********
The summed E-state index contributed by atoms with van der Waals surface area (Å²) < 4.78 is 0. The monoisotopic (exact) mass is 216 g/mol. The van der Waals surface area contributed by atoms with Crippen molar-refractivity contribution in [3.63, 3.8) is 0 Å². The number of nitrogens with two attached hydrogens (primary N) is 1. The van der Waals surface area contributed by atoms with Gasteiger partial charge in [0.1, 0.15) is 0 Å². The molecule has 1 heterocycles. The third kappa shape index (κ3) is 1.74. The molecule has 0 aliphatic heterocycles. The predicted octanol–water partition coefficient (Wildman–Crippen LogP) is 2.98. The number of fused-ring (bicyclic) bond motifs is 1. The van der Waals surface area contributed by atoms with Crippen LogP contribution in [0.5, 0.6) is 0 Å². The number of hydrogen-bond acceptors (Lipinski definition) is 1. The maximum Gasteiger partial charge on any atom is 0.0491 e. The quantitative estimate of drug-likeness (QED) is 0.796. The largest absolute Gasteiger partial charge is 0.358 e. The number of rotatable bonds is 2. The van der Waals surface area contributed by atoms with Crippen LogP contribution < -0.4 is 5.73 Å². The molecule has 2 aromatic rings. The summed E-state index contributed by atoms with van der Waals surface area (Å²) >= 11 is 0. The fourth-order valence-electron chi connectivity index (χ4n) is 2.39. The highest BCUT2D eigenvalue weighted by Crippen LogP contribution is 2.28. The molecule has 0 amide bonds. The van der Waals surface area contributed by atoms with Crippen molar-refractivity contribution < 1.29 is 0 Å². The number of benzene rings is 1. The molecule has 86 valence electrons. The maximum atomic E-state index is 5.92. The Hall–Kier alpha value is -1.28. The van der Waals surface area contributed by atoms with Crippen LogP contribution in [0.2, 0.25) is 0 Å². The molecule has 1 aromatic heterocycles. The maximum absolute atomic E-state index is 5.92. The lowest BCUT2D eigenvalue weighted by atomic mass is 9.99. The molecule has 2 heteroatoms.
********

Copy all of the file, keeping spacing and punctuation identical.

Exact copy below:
The summed E-state index contributed by atoms with van der Waals surface area (Å²) < 4.78 is 0. The monoisotopic (exact) mass is 216 g/mol. The van der Waals surface area contributed by atoms with Crippen molar-refractivity contribution in [3.63, 3.8) is 0 Å². The number of nitrogens with two attached hydrogens (primary N) is 1. The van der Waals surface area contributed by atoms with Gasteiger partial charge in [0.1, 0.15) is 0 Å². The molecule has 1 heterocycles. The third kappa shape index (κ3) is 1.74. The molecule has 0 aliphatic heterocycles. The predicted octanol–water partition coefficient (Wildman–Crippen LogP) is 2.98. The number of fused-ring (bicyclic) bond motifs is 1. The van der Waals surface area contributed by atoms with Crippen LogP contribution in [0.5, 0.6) is 0 Å². The number of hydrogen-bond acceptors (Lipinski definition) is 1. The maximum Gasteiger partial charge on any atom is 0.0491 e. The quantitative estimate of drug-likeness (QED) is 0.796. The largest absolute Gasteiger partial charge is 0.358 e. The number of rotatable bonds is 2. The van der Waals surface area contributed by atoms with Crippen LogP contribution < -0.4 is 5.73 Å². The molecule has 2 aromatic rings. The summed E-state index contributed by atoms with van der Waals surface area (Å²) >= 11 is 0. The fourth-order valence-electron chi connectivity index (χ4n) is 2.39. The highest BCUT2D eigenvalue weighted by Crippen LogP contribution is 2.28. The molecule has 0 amide bonds. The van der Waals surface area contributed by atoms with Crippen molar-refractivity contribution < 1.29 is 0 Å². The number of benzene rings is 1. The molecule has 86 valence electrons. The maximum atomic E-state index is 5.92. The Hall–Kier alpha value is -1.28. The van der Waals surface area contributed by atoms with Crippen LogP contribution in [0.2, 0.25) is 0 Å². The molecule has 1 aromatic heterocycles. The maximum absolute atomic E-state index is 5.92. The lowest BCUT2D eigenvalue weighted by atomic mass is 9.99. The molecule has 2 heteroatoms.